Course Outline, 1997
By Benjamin Neidl
is a legally enforceable promise or set of promises.
is a promise made in return for a
For instance, A promises to pay B $10 if B walks across a bridge.
B’s action is not a promise to walk across the bridge, it is the actual
of the bargained for activity.
is a promise made in return for a promise.
instance, A promises to pay B $10 if B
to walk across
Every agreement must have three elements in order to be a contract, and hence, in
order to be enforceable:
, in which the maker of the offer, or
, exhibits a
reasonable intent to be bound by a promise to the receiver of an offer, or
, in which the offeree agrees to the terms of the offer.
, which is reciprocity of inducement between the parties.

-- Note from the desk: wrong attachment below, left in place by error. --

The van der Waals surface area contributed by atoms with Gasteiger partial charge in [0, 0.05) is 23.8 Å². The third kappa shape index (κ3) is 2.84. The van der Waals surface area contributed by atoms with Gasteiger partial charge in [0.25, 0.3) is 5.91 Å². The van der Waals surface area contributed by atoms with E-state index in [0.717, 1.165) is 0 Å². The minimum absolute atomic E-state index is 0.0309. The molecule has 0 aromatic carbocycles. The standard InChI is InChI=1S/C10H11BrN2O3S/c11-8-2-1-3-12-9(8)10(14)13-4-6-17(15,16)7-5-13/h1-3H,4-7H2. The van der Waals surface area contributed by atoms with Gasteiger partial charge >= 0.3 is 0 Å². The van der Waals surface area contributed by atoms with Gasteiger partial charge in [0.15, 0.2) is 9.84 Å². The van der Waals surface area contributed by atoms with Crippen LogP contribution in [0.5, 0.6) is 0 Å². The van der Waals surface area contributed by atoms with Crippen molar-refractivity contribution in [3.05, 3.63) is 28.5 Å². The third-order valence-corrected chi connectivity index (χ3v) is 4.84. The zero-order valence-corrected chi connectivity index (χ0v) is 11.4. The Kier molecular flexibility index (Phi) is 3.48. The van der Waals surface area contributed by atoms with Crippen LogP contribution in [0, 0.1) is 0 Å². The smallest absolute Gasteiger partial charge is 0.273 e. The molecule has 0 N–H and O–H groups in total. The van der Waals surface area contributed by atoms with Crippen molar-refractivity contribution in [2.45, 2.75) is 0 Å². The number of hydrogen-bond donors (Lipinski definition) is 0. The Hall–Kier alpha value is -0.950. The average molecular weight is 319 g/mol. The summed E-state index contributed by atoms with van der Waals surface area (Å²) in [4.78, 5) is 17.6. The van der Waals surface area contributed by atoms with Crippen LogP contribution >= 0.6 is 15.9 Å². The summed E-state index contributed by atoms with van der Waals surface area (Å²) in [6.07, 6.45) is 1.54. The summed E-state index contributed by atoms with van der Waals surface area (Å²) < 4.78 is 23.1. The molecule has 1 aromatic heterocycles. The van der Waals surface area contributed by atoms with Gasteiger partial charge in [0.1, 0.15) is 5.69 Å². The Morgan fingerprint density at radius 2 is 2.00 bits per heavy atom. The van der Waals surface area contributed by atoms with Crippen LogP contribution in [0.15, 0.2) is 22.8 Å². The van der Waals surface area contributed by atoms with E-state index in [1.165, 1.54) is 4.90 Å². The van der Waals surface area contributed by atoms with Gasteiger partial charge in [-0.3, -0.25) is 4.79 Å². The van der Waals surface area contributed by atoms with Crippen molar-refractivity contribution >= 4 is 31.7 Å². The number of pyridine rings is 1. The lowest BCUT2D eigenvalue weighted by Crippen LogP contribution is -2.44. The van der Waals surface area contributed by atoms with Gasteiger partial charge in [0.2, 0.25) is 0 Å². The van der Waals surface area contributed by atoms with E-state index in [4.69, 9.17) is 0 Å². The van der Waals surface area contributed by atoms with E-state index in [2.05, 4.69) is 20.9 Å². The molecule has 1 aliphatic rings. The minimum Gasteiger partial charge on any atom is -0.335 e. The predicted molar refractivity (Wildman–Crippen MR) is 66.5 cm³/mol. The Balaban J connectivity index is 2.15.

Basically, this means that both parties must be committing to something.
A mere promise made by one person to another seeking nothing in return
has no consideration, and there can be no contract.
Such promises made
without consideration are known as
Promises can sometimes be enforceable even where there was no contract, if the
receiver of the promise, or the
on the promise to his
This condition is known as
For instance, A promises B that B can come and live with A, rent free.
B sells his
house and goes to move in with A, but A has changed his mind.
There was no
contract here, because B offered nothing in return such that there was no
, but the promise would probably still be enforceable under the
because B reasonably relied on A’s promise, and
incurred loss in his reliance.
Although most contracts need not be written, some types must be evidenced by